When it comes to the New York State Education Department (NYSED) many educators and leaders worry about their every move. From the implementation of the Common Core to the absurdity known as high stakes testing, they don’t have a reputation for listening to stakeholders in the state. They are better known for showing up (if at all...) and then moving forward with a decision that they had in mind in the first place.
So, it is interesting that NYSED is presently in the process of meeting with superintendents, principals and teachers around the state. In some cases educators and leaders have no idea who they are meeting with in the coming days. The meetings were set up through the Board of Cooperative Extension Services (BOCES) but the names of the NYSED representatives were not provided.
The meetings are most likely an effort to get a sense of the aftermath from the close to 200,000 opt outs (Rick Hess has an excellent article about it) of high stakes testing that recently took place. State education officials are either trying to appease the masses by setting up meetings or they understand that they have to make changes to prevent another year of massive opt outs.
...and if there isn’t a change more opt outs will definitely happen.
Sometimes our interactions with SED are like our interactions with students who always get into “trouble.” A student with a great reputation can get away with things that a frequent flyer to the main office cannot. Their bad behavior makes them stick out, even when they are trying to behave. Sometimes when the student with the behavior issue does the same thing as a more well-behaved student, their behavior, even if an accident, still gets them into trouble.
The difficulty for NYSED is the same issue that students with behavior issues have in schools. Teachers and other peers have been on the receiving end of the “bad” behavior so often that when the child tries to do the right thing, it is met with uncertainty because everyone is waiting for the other shoe to drop.
That is definitely not fair, but it does happen. Of course, we know that students with discipline issues have much more going on in the background, and realize that they are children who are trying to find their way...and don’t always make the best choices. We also understand that with children, it may be the lack of engagement in the classroom that is one of the catalysts for their bad behavior.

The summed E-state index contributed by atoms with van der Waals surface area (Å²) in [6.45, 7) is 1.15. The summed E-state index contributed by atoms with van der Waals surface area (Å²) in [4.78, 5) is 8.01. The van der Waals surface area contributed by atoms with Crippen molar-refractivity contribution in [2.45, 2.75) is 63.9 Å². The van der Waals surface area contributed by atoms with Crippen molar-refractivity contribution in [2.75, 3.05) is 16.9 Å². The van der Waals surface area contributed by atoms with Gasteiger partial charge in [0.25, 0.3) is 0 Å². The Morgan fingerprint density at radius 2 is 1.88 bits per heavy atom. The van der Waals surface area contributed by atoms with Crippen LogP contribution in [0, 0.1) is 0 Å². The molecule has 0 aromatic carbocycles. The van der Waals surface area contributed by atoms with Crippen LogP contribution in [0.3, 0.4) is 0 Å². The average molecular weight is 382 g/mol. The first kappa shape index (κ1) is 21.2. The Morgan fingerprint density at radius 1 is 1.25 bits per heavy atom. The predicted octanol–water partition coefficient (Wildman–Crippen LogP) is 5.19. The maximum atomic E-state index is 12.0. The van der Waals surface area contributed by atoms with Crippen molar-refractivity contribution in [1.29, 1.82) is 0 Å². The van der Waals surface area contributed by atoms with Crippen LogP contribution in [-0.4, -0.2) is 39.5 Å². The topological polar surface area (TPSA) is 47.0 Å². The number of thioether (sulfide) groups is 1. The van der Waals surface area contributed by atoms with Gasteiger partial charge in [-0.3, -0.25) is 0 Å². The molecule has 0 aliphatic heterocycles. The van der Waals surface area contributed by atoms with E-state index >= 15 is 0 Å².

But in this case we are talking about adults....professionals even.
Unfortunately for NYSED, even if they are trying to do the right thing many who sit in those closed-door meetings do not trust that NYSED will change for the better, especially if Governor Cuomo is calling so many of the shots, and Annual Professional Performance Review (APPR) is a law and not a choice.
- So...what is the point of the meetings?
- What will they ask?
- What will they do with the information?
Is this a real meeting...or one of those shared decision-making meetings...where they share the decision that they are making and the stakeholders get very little input?
Paying for the Sins of Others
For the last few years educators have felt that all of the great and well-meaning educators are paying for the sins of a few who were not doing their jobs. I’m not going to put out the false notion that every teacher and every school is excellent. Many teachers or those schools in need of improvement may have obstacles that others schools do not have. And yes, I understand that there are teachers and schools that do well despite the obstacles. I just don’t think one-size-fits-all mandates and high stakes testing will change all schools for the better.
Unfortunately, I do believe that there were teachers and school leaders who were running schools that didn’t much care about student engagement or parental involvement. Just like people that work in other professions like law offices, food service and state agencies, there have been educators who shouldn’t be in the profession.
Good educators do not want to be in the same category with those teachers and leaders who were not doing their job at all, and yet they are being treated the same way.
There are many more educators who are working hard to engage their students and parents. Why do they have to deal with the same absurd mandates that those who haven’t been doing their job have to deal with? Why doesn’t NYSED work directly with those schools in need of improvement rather than make all schools do the same?
Shared Decision Making
As for the meetings taking place, what does NYSED hope to learn? Are they walking into these meetings with an open mind and understanding that they may not hear what they want to? What will they do with the information that they acquire after the meetings are all done? How will they prove...or be held accountable for the information they receive and what they do with it?
Educators are really tired of paying for the sins of the few because so many of the great ones work hard to improve their practice. However, they are equally as frustrated with being asked by NYSED for input and never seeing any of their input used.
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The opinions expressed in Peter DeWitt’s Finding Common Ground are strictly those of the author(s) and do not reflect the opinions or endorsement of Editorial Projects in Education, or any of its publications.